It is fall book season, and therefore President Trump has taken his time to recommend the most stimulating new tomes for his followers to stock their bookshelves with. This morning, Trump offers another pair of rave reviews:
Trump’s Twitter feed is a surprisingly rich source of book reviews. The president tends to focus on books that are set in the Fox News cinematic universe, featuring himself as the hero. His reviews tend to be written almost immediately after the books in question appear on Fox News. His reviews are almost always unvarnished raves, though when he is unable to fully recommend a book, his criticism veers quite far in the opposite direction (i.e, Fire and Fury, which he called a “Fake Book of a mentally deranged author.”) His reviews never combine criticism with praise.
Perhaps most notably, his reviews never, ever, state — or even directly imply — that he has actually read the book in question.
The most tepid form of Trump review will simply thank the authors for their efforts and wish them well:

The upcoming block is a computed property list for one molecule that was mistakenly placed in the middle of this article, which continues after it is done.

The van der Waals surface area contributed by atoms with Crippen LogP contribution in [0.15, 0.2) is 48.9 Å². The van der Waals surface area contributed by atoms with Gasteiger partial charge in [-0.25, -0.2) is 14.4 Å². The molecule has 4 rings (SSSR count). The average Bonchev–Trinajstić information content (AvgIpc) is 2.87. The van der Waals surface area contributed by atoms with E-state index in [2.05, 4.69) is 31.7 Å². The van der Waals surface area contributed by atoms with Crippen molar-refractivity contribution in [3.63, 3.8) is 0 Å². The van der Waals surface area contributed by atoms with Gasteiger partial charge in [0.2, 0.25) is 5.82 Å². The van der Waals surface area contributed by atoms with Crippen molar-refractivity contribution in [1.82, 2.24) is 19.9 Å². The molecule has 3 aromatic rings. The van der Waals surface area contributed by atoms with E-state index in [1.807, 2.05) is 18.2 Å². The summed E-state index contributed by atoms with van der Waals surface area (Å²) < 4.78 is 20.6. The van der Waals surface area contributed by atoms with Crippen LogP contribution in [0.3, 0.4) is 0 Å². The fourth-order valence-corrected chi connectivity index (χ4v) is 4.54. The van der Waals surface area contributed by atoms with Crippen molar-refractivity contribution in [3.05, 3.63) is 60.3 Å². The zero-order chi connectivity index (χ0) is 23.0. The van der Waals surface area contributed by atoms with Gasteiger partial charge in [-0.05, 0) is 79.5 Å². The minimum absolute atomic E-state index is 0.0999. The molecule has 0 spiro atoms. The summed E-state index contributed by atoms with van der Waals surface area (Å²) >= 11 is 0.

At times he will endorse a book in the same explicit terms he uses to endorse fellow Republican candidates, or direct his audience to read it like it’s an election:
His most common assessment of a book is “great.” He is a lover of great books:
When Trump cannot quite bring himself to declare a book “great,” he will settle for “really good.”
Other times, he will dip into the thesaurus and summon synonyms for “great,” such as “really wonderful,” “terrific,” or “fantastic.” On a few occasions, Trump has come close to suggesting he has read the book in question by calling the “read” either “very good” or “terrific”:
But even this praise falls well short of stating that Trump has actually read it himself. And of course he hasn’t read any of them. Trump is a notorious bibliophobe who is unable to tolerate traditional presidential briefs, and must instead be updated in short, truncated, excited bursts.
But it would be extremely easy for Trump to claim that he read a book and enjoyed it. Trump is a notorious liar. He spins wild, elaborate lies. His fantasies of potency extend to taking credit for other people’s triumphs, or for triumphs that haven’t happened at all. He can and will get his supporters to believe almost anything. Yet somehow the one lie he has never tried to sell them on is that he actually read a book.